▪ Deliverable 7: A summary of the study in French and English. The document should not exceed 4 pages;
At least two meetings for reframing, support and monitoring-evaluation of the process by the scientific committee will be organised during the Consultant’s work between deliverables 3 and 4.
Any delay in delivery on the schedule will result in a penalty of 1 per thousand of the total amount per day of delay.
VI. DURATION OF THE STUDY
The duration of the study is 60 days spread over three months.
VII. REPORT FORMAT
The final reports prepared by the consultant or design office will be produced in French and English. The documents to be submitted are in paper and electronic format. Paper versions will have to be provided in five copies for each language and electronic versions on USB key.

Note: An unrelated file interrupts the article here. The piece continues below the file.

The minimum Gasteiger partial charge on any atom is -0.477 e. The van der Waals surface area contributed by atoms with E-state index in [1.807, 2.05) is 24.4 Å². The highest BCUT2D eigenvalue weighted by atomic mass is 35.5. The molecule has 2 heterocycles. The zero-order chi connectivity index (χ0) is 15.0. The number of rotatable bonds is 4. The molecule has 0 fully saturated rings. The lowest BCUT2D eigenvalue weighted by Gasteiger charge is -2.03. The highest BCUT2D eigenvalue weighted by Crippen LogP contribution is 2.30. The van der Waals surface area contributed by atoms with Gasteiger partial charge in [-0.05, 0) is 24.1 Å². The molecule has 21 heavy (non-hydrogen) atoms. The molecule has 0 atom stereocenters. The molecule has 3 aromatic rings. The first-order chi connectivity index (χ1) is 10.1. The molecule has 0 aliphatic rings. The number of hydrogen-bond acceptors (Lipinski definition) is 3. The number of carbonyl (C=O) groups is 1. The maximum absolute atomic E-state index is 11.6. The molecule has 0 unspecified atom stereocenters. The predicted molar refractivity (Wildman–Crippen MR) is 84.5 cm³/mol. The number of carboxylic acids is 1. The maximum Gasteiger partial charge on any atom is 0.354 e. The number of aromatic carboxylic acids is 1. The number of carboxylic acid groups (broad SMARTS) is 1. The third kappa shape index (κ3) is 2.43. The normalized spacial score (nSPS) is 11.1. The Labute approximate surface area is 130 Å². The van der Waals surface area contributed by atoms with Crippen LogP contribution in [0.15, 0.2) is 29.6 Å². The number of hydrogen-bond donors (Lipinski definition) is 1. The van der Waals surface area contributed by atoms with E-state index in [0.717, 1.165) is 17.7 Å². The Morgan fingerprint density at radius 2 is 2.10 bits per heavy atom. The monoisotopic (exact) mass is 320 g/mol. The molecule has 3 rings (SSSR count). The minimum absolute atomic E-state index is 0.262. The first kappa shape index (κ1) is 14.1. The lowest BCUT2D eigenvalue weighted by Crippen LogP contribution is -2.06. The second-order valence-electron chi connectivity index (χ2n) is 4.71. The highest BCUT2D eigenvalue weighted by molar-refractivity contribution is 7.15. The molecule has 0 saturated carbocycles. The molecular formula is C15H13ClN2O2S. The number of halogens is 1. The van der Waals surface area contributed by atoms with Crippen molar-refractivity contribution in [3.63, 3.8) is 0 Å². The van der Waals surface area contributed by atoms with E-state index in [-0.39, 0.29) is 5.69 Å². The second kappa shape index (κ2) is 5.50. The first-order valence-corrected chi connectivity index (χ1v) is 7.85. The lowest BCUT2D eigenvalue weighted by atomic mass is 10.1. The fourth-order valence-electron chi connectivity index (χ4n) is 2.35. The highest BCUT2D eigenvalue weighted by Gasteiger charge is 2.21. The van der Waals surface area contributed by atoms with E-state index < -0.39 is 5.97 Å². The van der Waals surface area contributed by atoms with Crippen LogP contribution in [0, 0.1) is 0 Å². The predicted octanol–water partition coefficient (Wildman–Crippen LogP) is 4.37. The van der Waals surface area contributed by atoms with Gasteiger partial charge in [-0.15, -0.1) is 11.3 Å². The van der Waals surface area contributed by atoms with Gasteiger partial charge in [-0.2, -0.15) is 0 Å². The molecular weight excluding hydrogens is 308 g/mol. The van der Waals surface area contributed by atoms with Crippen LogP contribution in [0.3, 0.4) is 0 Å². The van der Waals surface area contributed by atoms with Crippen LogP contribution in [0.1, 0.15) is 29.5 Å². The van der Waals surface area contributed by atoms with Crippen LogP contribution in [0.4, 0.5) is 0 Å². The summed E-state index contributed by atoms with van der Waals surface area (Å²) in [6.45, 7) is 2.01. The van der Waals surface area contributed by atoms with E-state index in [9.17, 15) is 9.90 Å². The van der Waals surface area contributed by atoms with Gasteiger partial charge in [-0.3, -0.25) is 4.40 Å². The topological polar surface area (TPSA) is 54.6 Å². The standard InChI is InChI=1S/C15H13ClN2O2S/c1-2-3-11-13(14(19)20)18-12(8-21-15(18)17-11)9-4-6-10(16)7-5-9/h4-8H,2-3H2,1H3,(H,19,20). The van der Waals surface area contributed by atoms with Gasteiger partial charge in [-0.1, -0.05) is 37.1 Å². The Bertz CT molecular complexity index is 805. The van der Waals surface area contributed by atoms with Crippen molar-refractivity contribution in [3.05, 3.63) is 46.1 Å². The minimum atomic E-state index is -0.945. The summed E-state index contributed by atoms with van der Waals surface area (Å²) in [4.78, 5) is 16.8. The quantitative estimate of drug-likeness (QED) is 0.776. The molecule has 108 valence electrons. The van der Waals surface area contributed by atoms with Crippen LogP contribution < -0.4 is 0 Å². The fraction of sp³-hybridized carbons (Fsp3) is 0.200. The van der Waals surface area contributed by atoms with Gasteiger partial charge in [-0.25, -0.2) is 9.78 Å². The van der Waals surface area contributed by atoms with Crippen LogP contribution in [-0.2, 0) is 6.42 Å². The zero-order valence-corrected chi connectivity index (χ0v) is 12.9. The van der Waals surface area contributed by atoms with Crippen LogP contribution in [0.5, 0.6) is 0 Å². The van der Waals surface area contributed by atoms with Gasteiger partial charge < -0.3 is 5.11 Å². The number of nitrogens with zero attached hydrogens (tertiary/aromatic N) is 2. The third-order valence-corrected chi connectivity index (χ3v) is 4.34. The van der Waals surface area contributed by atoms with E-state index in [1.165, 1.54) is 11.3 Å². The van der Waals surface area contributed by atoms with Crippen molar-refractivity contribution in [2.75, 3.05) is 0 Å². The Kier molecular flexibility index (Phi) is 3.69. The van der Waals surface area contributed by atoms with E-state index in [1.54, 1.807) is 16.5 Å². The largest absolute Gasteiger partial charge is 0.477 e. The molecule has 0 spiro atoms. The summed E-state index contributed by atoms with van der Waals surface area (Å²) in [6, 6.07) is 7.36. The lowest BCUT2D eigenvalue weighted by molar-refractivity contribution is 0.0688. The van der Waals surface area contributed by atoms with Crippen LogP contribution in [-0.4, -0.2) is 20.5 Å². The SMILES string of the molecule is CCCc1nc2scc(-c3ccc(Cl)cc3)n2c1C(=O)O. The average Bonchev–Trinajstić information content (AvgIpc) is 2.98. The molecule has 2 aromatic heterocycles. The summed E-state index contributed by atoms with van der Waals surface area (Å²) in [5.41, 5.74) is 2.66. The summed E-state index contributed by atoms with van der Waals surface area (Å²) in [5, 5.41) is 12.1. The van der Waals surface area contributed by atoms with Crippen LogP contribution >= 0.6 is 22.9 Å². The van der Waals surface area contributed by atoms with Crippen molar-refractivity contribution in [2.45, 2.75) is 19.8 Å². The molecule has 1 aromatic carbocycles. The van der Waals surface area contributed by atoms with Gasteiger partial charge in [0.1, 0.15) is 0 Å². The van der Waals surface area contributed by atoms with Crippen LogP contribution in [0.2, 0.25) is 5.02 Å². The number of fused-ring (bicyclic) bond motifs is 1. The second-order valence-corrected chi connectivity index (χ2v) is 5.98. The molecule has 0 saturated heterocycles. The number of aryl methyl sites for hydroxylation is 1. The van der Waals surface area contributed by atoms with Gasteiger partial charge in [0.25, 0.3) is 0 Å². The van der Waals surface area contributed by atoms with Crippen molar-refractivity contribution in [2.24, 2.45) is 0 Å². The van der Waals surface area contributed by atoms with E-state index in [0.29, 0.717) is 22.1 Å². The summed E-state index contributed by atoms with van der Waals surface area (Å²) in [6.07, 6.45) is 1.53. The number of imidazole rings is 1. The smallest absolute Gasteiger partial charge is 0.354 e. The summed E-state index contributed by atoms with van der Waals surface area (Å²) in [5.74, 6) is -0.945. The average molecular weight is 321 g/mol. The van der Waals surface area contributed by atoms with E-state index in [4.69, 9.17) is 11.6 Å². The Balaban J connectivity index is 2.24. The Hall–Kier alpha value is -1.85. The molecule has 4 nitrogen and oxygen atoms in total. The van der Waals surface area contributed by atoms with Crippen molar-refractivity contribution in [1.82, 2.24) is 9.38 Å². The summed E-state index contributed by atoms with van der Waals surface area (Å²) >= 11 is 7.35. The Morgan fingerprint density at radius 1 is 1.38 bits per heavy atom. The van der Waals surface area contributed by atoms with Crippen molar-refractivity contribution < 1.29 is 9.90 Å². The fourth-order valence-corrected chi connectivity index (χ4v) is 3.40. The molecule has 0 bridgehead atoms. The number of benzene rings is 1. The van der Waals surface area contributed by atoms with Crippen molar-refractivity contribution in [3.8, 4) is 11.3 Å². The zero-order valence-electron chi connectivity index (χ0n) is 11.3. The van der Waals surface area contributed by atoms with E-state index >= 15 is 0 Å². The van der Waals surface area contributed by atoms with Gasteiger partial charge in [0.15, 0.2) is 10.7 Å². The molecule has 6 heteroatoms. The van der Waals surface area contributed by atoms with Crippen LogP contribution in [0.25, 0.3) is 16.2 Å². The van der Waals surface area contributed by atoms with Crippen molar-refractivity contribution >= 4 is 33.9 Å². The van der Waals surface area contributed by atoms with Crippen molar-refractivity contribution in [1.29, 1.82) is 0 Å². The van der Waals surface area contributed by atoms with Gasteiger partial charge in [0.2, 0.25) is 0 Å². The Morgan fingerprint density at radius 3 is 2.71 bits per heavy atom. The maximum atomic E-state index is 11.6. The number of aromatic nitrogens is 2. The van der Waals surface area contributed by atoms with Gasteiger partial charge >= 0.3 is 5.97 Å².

VIII. CONSULTANT’S PROFILE
National or international consultancy firm or group of consultants (can be a duo of national and international consultants) with the following profiles:
IX. COMPOSITION OF THE APPLICATION FILE
The application file must include a technical and a financial offer.
The technical offer must include:
The financial offer will be made specifying by major line of business (I) the number of days and daily fees of the consultants; (ii) disbursements and management fees; (iii) other costs (catering, accommodation and travel during mission days). The offer will also include details of the amounts exclusive of tax and all taxes. Special mention should be made of any exemptions.
X. EVALUATION OF APPLICATIONS
The examination of the applications submitted will be carried out on the basis of the evaluation of the technical and financial offer.
Only those applications that have obtained a score of at least 70 points out of the total of 100 points will be retained for an evaluation of their financial offer. The final choice will be based on the best value for money (combined score). Account will be taken of the skills and experience of the consultant(s) and the proposed methodology for carrying out the study. The financial offer must specify the daily rate of each consultant’s fees.